California’s minimum wage exemption is pure political graft

There’s a common perception that politics is all about serving the public interest, a noble arena in which, in the words of David Brooks, people “develop the highest virtues.”

This is bollocks.

The truth is that politics is largely the art of doling out favors to friends and special interests. This idea has been explored by public choice theorists (more on that in a minute), but it has also been hilariously mocked in Seinfeld.

In “The Gum” (Season 7, Episode 10), viewers once again meet Lloyd Braun, a childhood acquaintance of George Costanza who comes from the world of politics, having worked on David Dinkins’s mayoral campaign.

Because politics is in his DNA, Lloyd is eager to dole out favors. The thing is, Lloyd no longer has political capital because he left after suffering a nervous breakdown, presumably from politics. So his “favors” now involve things like giving out gum that apparently isn’t very good (Jerry says it tastes like lo mein).

Jerry doesn’t want gum, but several times, he accepts it to be polite. This prompts Lloyd to set Jerry up with his “gum guy”:

LLOYD: The importer’s right in Chinatown. I’ll introduce you to him. You can get it whenever you want.

JERRY: It’s not necessary.

KRAMER: Hey, Jerry, you know, Lloyd wants to do you a favor.

The scene is hilarious and gets at the weird, transactional nature of politics. But political favors in the real world are less funny.

A case in point is California’s new minimum wage law, Assembly Bill 257.

Beginning April 1, California restaurants will have to start paying workers at least $20 per hour, up from $16, because of the law, which was signed by Gov. Gavin Newsom (D-CA) in 2022. Yet keen observers noted the law doesn’t apply to all restaurants. A carve-out was mysteriously included for “chains that bake bread and sell it as a stand-alone item.”

Bloomberg News recently reported that “the specificity of the exemption has puzzled observers for months,” and reporters at a press conference asked Newsom about the exemption, which, they noted, would benefit restaurants such as Panera Bread.

“It’s part of the sausage making,” Newsom tartly replied. “It’s the nature of negotiation.”

Newsom’s nonanswer wasn’t helpful, but others began asking questions that led them to Greg Flynn, the owner and CEO of the Flynn Restaurant Group.

Flynn is the second-largest franchise operator in the world of Panera Bread, which, it turns out, bakes bread and sells it as a stand-alone item. It also turns out that Flynn and Newsom are old acquaintances. The two men went to high school together, and Bloomberg reports that Flynn has a habit of name-dropping Newsom, with whom he texts and to whom he writes $100,000 campaign checks.

It further turns out that Flynn was not a fan of Newsom’s law.

“It would effectively kill the franchise business model in the state,” Flynn explained in a 2022 article, “putting at risk the more than 75,000 local businesses and 728,000 jobs in our franchise sector.”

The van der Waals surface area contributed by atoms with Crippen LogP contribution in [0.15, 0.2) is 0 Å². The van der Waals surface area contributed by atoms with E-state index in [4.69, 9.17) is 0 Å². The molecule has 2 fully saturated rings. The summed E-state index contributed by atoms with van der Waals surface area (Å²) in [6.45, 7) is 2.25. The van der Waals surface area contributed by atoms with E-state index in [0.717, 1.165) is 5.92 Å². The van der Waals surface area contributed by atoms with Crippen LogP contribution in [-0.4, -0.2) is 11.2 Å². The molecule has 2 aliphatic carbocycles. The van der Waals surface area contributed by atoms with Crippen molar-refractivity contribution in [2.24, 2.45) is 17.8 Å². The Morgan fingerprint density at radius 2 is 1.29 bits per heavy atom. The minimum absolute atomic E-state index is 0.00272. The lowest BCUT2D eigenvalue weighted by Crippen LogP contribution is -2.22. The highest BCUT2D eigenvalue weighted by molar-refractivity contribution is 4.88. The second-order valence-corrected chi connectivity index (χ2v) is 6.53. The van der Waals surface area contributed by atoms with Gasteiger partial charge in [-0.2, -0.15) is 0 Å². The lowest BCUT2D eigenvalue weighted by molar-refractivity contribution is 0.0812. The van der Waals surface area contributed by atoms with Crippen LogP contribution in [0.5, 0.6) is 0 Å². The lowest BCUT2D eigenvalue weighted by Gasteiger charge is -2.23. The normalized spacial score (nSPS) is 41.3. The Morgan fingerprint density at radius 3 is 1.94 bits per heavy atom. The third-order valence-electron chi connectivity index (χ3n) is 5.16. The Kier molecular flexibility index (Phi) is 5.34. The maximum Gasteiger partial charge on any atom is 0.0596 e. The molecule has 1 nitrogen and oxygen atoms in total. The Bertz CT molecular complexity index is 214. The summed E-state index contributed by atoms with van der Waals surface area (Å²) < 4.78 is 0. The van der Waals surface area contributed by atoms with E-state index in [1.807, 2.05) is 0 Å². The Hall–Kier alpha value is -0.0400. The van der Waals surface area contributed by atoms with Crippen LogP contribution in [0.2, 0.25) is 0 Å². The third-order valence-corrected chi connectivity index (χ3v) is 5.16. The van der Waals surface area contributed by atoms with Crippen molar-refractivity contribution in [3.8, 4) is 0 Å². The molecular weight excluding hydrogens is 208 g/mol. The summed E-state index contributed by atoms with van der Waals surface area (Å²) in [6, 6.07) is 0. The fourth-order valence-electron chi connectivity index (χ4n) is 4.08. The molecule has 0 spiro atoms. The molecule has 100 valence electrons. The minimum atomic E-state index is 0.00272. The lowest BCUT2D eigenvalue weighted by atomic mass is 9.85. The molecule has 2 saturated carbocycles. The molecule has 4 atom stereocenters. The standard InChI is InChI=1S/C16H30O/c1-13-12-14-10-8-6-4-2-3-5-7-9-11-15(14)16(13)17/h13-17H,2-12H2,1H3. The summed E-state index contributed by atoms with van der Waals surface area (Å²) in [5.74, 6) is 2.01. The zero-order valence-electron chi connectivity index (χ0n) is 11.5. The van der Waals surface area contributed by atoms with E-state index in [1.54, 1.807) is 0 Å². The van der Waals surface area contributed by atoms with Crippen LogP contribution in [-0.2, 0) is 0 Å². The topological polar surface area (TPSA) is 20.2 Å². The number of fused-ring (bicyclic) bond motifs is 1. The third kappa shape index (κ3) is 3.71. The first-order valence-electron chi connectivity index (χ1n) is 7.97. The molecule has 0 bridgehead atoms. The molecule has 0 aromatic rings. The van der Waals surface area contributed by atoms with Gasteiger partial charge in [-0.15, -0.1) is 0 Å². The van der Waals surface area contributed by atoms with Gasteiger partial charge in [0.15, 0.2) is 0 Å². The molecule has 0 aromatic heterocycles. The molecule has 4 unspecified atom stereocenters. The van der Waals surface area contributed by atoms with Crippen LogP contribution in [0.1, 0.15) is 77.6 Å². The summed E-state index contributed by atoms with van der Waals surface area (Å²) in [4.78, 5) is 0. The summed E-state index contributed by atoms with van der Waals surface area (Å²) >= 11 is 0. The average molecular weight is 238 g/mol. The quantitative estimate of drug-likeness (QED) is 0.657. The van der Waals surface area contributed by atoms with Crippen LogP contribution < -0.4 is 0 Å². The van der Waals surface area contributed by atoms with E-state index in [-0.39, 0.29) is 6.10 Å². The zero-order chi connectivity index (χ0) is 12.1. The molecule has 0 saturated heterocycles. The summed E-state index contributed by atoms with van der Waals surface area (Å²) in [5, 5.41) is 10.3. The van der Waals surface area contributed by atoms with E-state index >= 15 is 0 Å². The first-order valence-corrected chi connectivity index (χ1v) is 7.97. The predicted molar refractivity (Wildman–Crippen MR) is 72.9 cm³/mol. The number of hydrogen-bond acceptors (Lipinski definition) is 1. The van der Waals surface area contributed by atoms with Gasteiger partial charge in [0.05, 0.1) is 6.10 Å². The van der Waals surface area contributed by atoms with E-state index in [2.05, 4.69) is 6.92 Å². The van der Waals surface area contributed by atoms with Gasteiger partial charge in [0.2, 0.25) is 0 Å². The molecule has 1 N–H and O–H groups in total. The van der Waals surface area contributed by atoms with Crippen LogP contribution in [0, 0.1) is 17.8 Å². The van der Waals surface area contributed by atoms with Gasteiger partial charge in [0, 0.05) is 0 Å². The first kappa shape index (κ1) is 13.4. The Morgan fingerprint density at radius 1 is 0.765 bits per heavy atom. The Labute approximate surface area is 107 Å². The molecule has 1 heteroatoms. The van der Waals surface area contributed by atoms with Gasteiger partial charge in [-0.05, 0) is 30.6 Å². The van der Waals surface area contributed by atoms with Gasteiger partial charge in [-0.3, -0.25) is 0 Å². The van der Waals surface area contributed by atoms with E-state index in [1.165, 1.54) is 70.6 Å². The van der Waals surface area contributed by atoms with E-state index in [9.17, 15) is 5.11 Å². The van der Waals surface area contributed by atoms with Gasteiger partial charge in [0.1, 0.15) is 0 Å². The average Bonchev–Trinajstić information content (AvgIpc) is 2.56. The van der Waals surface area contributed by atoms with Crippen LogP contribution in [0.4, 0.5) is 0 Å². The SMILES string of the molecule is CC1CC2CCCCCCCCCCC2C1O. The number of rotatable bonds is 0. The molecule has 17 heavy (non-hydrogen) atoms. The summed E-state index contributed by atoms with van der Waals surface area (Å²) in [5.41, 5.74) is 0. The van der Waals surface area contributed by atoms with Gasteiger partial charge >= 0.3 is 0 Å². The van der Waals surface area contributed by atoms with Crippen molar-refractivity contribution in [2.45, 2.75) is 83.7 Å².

This is, of course, one of the problems with minimum wage laws.

Everyone likes a bigger paycheck, but minimum wage laws come with serious trade-offs that often go overlooked, including higher consumer prices, increased unemployment, reduced future earnings, and decreased benefits.

For example, restaurants such as McDonald’s projected the new wage floor will increase labor overhead by $250,000 at each location annually. These costs will indeed wreak havoc on franchises and workers in California, and no one knows this better than Flynn, who has been opening and operating restaurants for decades. 

Fortunately for Flynn, his restaurants may be exempt from this economic carnage. He built a cozy relationship with the governor, who, according to Bloomberg sources, “pushed for” the carve-out. 

Many Newsom defenders will argue this is not proof of political cronyism, and few will trouble themselves trying to find a logical reason why restaurants that bake and sell bread should be exempt from a law that other restaurants would be shut down for ignoring.

Regardless, it’s difficult to believe this is not old-school graft and political cronyism. (In response to backlash, Newsom is now arguing that Panera is not exempt from the law.)

Indeed, California’s “Panera Bread exemption” could be a case study in public choice theory, a field of economics James Buchanan once dubbed “politics without romance.”

Buchanan, a pioneer of public choice who won a Nobel Prize for his research, understood that politicians and bureaucrats don’t become angels when they enter city hall or Congress. They arrive at decisions just like the rest of us normies: through self-interest.

“Government is not a benevolent social planner but rather a collection of individuals pursuing their self-interests,” Buchanan observed.


Throwing around favors might be fun (just ask Lloyd Braun), but it has nothing to do with the public interest. 

And as California’s new law shows, empowering government officials to make economic choices for people doesn’t just lead to a less prosperous society. It often results in a less fair one.

Jon Miltimore (@miltimore79) is managing editor of, the online portal of the Foundation for Economic Education. Follow his work on Substack.

Related articles

Share article

Latest articles